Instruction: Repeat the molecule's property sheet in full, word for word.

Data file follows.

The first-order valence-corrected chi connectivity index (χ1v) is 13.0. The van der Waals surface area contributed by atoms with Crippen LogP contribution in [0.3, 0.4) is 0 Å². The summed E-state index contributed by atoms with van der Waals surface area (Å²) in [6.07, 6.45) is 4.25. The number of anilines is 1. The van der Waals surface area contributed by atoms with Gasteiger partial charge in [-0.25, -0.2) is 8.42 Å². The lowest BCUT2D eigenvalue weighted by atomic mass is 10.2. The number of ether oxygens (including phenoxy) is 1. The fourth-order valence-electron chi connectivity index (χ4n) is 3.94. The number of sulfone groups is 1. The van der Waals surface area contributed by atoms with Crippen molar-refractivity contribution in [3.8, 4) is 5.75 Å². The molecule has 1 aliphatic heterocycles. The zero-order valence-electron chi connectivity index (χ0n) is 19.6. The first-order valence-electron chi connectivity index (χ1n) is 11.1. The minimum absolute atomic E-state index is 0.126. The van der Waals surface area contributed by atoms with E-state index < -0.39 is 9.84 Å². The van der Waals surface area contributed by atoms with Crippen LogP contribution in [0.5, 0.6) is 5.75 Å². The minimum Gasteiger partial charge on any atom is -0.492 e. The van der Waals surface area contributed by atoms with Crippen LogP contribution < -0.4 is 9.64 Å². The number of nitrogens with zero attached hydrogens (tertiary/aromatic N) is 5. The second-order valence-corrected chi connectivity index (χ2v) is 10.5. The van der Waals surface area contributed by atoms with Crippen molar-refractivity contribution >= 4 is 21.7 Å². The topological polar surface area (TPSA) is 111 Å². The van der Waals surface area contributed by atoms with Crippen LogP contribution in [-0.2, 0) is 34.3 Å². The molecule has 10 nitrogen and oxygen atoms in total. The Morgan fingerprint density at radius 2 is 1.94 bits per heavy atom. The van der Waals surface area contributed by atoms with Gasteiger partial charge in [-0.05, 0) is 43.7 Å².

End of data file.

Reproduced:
The first-order valence-corrected chi connectivity index (χ1v) is 13.0. The van der Waals surface area contributed by atoms with Crippen LogP contribution in [0.3, 0.4) is 0 Å². The summed E-state index contributed by atoms with van der Waals surface area (Å²) in [6.07, 6.45) is 4.25. The number of anilines is 1. The van der Waals surface area contributed by atoms with Gasteiger partial charge in [-0.25, -0.2) is 8.42 Å². The lowest BCUT2D eigenvalue weighted by atomic mass is 10.2. The number of ether oxygens (including phenoxy) is 1. The fourth-order valence-electron chi connectivity index (χ4n) is 3.94. The number of sulfone groups is 1. The van der Waals surface area contributed by atoms with Crippen molar-refractivity contribution in [3.8, 4) is 5.75 Å². The molecule has 1 aliphatic heterocycles. The zero-order valence-electron chi connectivity index (χ0n) is 19.6. The first-order valence-electron chi connectivity index (χ1n) is 11.1. The minimum absolute atomic E-state index is 0.126. The van der Waals surface area contributed by atoms with E-state index < -0.39 is 9.84 Å². The van der Waals surface area contributed by atoms with Crippen LogP contribution in [0.5, 0.6) is 5.75 Å². The minimum Gasteiger partial charge on any atom is -0.492 e. The van der Waals surface area contributed by atoms with Crippen LogP contribution < -0.4 is 9.64 Å². The number of nitrogens with zero attached hydrogens (tertiary/aromatic N) is 5. The second-order valence-corrected chi connectivity index (χ2v) is 10.5. The van der Waals surface area contributed by atoms with Crippen molar-refractivity contribution >= 4 is 21.7 Å². The topological polar surface area (TPSA) is 111 Å². The van der Waals surface area contributed by atoms with Crippen LogP contribution in [-0.2, 0) is 34.3 Å². The molecule has 10 nitrogen and oxygen atoms in total. The Morgan fingerprint density at radius 2 is 1.94 bits per heavy atom. The van der Waals surface area contributed by atoms with Gasteiger partial charge in [-0.05, 0) is 43.7 Å².